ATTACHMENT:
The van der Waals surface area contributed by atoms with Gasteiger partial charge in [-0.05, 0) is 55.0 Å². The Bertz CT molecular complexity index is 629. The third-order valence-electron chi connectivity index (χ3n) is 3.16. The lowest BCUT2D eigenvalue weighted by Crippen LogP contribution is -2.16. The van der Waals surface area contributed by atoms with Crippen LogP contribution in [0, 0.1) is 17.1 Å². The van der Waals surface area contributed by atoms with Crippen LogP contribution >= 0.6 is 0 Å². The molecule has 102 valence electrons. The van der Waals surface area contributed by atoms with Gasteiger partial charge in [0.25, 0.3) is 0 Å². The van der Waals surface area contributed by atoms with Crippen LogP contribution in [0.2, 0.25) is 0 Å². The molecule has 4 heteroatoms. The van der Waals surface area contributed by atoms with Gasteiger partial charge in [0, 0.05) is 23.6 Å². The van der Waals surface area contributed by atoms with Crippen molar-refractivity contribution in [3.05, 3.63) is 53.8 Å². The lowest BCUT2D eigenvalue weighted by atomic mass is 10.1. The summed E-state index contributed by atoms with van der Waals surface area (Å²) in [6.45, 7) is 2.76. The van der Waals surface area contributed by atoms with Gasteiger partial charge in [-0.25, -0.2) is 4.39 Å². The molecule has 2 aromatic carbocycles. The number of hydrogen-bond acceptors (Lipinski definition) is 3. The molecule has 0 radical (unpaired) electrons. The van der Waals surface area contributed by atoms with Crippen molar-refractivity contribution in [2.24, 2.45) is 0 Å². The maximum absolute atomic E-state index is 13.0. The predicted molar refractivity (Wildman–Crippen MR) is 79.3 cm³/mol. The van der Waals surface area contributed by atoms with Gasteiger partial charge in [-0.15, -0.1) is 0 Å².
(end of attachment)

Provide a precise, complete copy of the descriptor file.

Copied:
The van der Waals surface area contributed by atoms with Gasteiger partial charge in [-0.05, 0) is 55.0 Å². The Bertz CT molecular complexity index is 629. The third-order valence-electron chi connectivity index (χ3n) is 3.16. The lowest BCUT2D eigenvalue weighted by Crippen LogP contribution is -2.16. The van der Waals surface area contributed by atoms with Crippen LogP contribution in [0, 0.1) is 17.1 Å². The van der Waals surface area contributed by atoms with Crippen LogP contribution >= 0.6 is 0 Å². The molecule has 102 valence electrons. The van der Waals surface area contributed by atoms with Gasteiger partial charge in [0.25, 0.3) is 0 Å². The van der Waals surface area contributed by atoms with Crippen LogP contribution in [0.2, 0.25) is 0 Å². The molecule has 4 heteroatoms. The van der Waals surface area contributed by atoms with Gasteiger partial charge in [0, 0.05) is 23.6 Å². The van der Waals surface area contributed by atoms with Crippen molar-refractivity contribution in [3.05, 3.63) is 53.8 Å². The lowest BCUT2D eigenvalue weighted by atomic mass is 10.1. The summed E-state index contributed by atoms with van der Waals surface area (Å²) in [6.45, 7) is 2.76. The van der Waals surface area contributed by atoms with Gasteiger partial charge in [-0.25, -0.2) is 4.39 Å². The molecule has 2 aromatic carbocycles. The number of hydrogen-bond acceptors (Lipinski definition) is 3. The molecule has 0 radical (unpaired) electrons. The van der Waals surface area contributed by atoms with Crippen molar-refractivity contribution in [2.24, 2.45) is 0 Å². The maximum absolute atomic E-state index is 13.0. The predicted molar refractivity (Wildman–Crippen MR) is 79.3 cm³/mol. The van der Waals surface area contributed by atoms with Gasteiger partial charge in [-0.15, -0.1) is 0 Å².